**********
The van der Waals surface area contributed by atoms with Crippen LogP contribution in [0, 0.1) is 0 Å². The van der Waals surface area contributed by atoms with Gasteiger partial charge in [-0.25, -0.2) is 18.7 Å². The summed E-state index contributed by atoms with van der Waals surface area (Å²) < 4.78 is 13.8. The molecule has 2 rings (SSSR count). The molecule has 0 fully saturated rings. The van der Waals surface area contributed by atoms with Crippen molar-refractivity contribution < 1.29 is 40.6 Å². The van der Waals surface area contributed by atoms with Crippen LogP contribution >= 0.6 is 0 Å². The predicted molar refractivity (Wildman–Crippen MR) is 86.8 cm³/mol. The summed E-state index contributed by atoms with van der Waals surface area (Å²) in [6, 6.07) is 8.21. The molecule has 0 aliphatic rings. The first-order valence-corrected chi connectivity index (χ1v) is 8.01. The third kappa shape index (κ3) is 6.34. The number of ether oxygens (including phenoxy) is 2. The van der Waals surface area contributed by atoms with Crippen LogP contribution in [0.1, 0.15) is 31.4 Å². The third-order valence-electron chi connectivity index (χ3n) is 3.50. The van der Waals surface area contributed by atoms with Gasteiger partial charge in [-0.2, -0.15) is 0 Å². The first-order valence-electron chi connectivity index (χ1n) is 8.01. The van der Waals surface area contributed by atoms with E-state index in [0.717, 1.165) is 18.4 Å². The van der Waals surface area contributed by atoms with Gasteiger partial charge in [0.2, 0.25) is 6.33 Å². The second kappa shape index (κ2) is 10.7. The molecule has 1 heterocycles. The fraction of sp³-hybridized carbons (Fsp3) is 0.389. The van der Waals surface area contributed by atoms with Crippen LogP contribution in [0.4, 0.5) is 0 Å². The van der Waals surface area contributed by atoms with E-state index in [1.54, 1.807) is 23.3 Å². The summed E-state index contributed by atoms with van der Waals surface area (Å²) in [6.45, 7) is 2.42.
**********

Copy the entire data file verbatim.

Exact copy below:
The van der Waals surface area contributed by atoms with Crippen LogP contribution in [0, 0.1) is 0 Å². The van der Waals surface area contributed by atoms with Gasteiger partial charge in [-0.25, -0.2) is 18.7 Å². The summed E-state index contributed by atoms with van der Waals surface area (Å²) < 4.78 is 13.8. The molecule has 2 rings (SSSR count). The molecule has 0 fully saturated rings. The van der Waals surface area contributed by atoms with Crippen molar-refractivity contribution < 1.29 is 40.6 Å². The van der Waals surface area contributed by atoms with Crippen LogP contribution >= 0.6 is 0 Å². The predicted molar refractivity (Wildman–Crippen MR) is 86.8 cm³/mol. The summed E-state index contributed by atoms with van der Waals surface area (Å²) in [6, 6.07) is 8.21. The molecule has 0 aliphatic rings. The first-order valence-corrected chi connectivity index (χ1v) is 8.01. The third kappa shape index (κ3) is 6.34. The number of ether oxygens (including phenoxy) is 2. The van der Waals surface area contributed by atoms with Crippen LogP contribution in [0.1, 0.15) is 31.4 Å². The third-order valence-electron chi connectivity index (χ3n) is 3.50. The van der Waals surface area contributed by atoms with Gasteiger partial charge in [-0.2, -0.15) is 0 Å². The first-order valence-electron chi connectivity index (χ1n) is 8.01. The van der Waals surface area contributed by atoms with E-state index in [0.717, 1.165) is 18.4 Å². The van der Waals surface area contributed by atoms with Gasteiger partial charge in [0.2, 0.25) is 6.33 Å². The second kappa shape index (κ2) is 10.7. The molecule has 1 heterocycles. The fraction of sp³-hybridized carbons (Fsp3) is 0.389. The van der Waals surface area contributed by atoms with Crippen LogP contribution in [0.4, 0.5) is 0 Å². The van der Waals surface area contributed by atoms with E-state index in [1.54, 1.807) is 23.3 Å². The summed E-state index contributed by atoms with van der Waals surface area (Å²) in [6.45, 7) is 2.42.